Ann Marie, Albert, and Liam each had their eyes fixed on Donovan. Not one of them had moved when Donovan had been speaking. One could hear a pin drop.
Albert leaned forward, “Do you think it was a dream, son? I mean … you’ve been pretty out of it for a long time.”
Donovan sat up taller in the bed. He knew they’d have trouble believing him. It was a pretty big story, and he hadn’t even gotten to the crazy part yet. “No, pop, I don’t. He was as real to me as the three of you are now. I’m telling you …”
Tilting her head, Ann Marie interrupted, “Did he say anything to you, Donnie? Like, did you actually talk to him, honey?”
Slightly shifting on the bed, he nodded. “That’s kinda the wild thing, mom …” He could picture the whole scenario but struggled for the right words to describe it. “The silence in my room was deafening. It was like coming out of a rock concert after sitting too close to the speakers. You know, like when you can hear but everything seems so far away and hollow? It was like being in a vacuum. I could see he was talking. His mouth was moving, and his face was lively. Sometimes his expression went from looking extremely serious to looking as though he was laughing out loud.”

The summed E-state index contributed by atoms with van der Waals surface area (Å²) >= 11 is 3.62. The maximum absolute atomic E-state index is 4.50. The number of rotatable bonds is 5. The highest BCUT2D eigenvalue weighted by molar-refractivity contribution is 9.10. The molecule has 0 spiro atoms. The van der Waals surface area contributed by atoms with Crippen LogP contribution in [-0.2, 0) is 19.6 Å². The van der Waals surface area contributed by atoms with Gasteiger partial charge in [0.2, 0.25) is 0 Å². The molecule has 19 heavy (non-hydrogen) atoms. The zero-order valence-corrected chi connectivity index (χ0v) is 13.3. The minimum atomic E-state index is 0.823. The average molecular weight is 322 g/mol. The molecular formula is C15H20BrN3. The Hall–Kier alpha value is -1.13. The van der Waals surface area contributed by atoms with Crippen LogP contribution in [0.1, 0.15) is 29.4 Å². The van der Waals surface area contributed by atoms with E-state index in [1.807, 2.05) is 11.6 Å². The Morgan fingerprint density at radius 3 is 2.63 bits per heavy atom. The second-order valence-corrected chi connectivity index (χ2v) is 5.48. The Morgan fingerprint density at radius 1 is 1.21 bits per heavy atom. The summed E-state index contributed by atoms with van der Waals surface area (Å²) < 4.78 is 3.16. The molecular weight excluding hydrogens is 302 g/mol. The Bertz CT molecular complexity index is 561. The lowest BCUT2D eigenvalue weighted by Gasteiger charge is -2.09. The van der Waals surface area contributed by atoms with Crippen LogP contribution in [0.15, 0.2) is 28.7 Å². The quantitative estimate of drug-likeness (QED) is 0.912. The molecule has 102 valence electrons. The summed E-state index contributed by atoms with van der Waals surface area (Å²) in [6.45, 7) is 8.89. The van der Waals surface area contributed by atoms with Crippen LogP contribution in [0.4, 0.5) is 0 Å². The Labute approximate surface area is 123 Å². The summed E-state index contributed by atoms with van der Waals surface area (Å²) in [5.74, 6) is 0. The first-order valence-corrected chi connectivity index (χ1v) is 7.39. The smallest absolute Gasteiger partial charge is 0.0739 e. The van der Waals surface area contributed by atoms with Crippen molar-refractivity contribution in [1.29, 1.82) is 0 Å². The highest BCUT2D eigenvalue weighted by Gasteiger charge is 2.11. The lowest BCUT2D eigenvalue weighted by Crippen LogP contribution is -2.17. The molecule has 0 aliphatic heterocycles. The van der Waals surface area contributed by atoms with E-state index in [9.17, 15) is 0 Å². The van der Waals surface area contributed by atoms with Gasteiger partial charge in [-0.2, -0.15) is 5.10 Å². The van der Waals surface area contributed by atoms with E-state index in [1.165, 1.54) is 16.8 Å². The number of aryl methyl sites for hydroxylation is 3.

His mother furrowed her brow. “But, you don’t know what he said to you … like why he was here?”
Donovan shook his head and glanced at Liam who was being unusually quiet and stroking his chin. Using his big toe, he poked his little brother’s thigh. “You’re not saying much …”
Liam dropped his hands into his lap, folded them, and used his fingers to create a steeple. He wagged it as he used it to point at Donovan. “Well, brother, this is a lot to take in. I came here today thinking I was saying goodbye to you, and here you are …” He unlocked his fingers and threw his hands in the air, “… sitting up and telling stories about some white-winged angel coming …”